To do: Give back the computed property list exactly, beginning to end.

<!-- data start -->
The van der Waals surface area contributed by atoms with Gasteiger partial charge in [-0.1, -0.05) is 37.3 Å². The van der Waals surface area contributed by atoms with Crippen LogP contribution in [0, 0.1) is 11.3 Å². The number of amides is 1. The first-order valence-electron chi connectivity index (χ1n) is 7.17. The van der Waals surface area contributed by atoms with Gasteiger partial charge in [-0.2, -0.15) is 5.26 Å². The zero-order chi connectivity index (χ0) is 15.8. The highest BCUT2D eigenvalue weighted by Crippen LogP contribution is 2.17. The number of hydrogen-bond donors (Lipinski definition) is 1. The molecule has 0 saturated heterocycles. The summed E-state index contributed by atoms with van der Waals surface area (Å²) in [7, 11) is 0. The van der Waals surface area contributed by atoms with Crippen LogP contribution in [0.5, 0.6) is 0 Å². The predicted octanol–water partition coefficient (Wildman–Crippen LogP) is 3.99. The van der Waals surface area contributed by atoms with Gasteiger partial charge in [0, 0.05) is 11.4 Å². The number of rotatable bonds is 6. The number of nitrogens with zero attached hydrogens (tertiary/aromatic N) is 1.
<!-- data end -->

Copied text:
The van der Waals surface area contributed by atoms with Gasteiger partial charge in [-0.1, -0.05) is 37.3 Å². The van der Waals surface area contributed by atoms with Crippen LogP contribution in [0, 0.1) is 11.3 Å². The number of amides is 1. The first-order valence-electron chi connectivity index (χ1n) is 7.17. The van der Waals surface area contributed by atoms with Gasteiger partial charge in [-0.2, -0.15) is 5.26 Å². The zero-order chi connectivity index (χ0) is 15.8. The highest BCUT2D eigenvalue weighted by Crippen LogP contribution is 2.17. The number of hydrogen-bond donors (Lipinski definition) is 1. The molecule has 0 saturated heterocycles. The summed E-state index contributed by atoms with van der Waals surface area (Å²) in [7, 11) is 0. The van der Waals surface area contributed by atoms with Crippen LogP contribution in [0.5, 0.6) is 0 Å². The predicted octanol–water partition coefficient (Wildman–Crippen LogP) is 3.99. The van der Waals surface area contributed by atoms with Gasteiger partial charge in [0, 0.05) is 11.4 Å². The number of rotatable bonds is 6. The number of nitrogens with zero attached hydrogens (tertiary/aromatic N) is 1.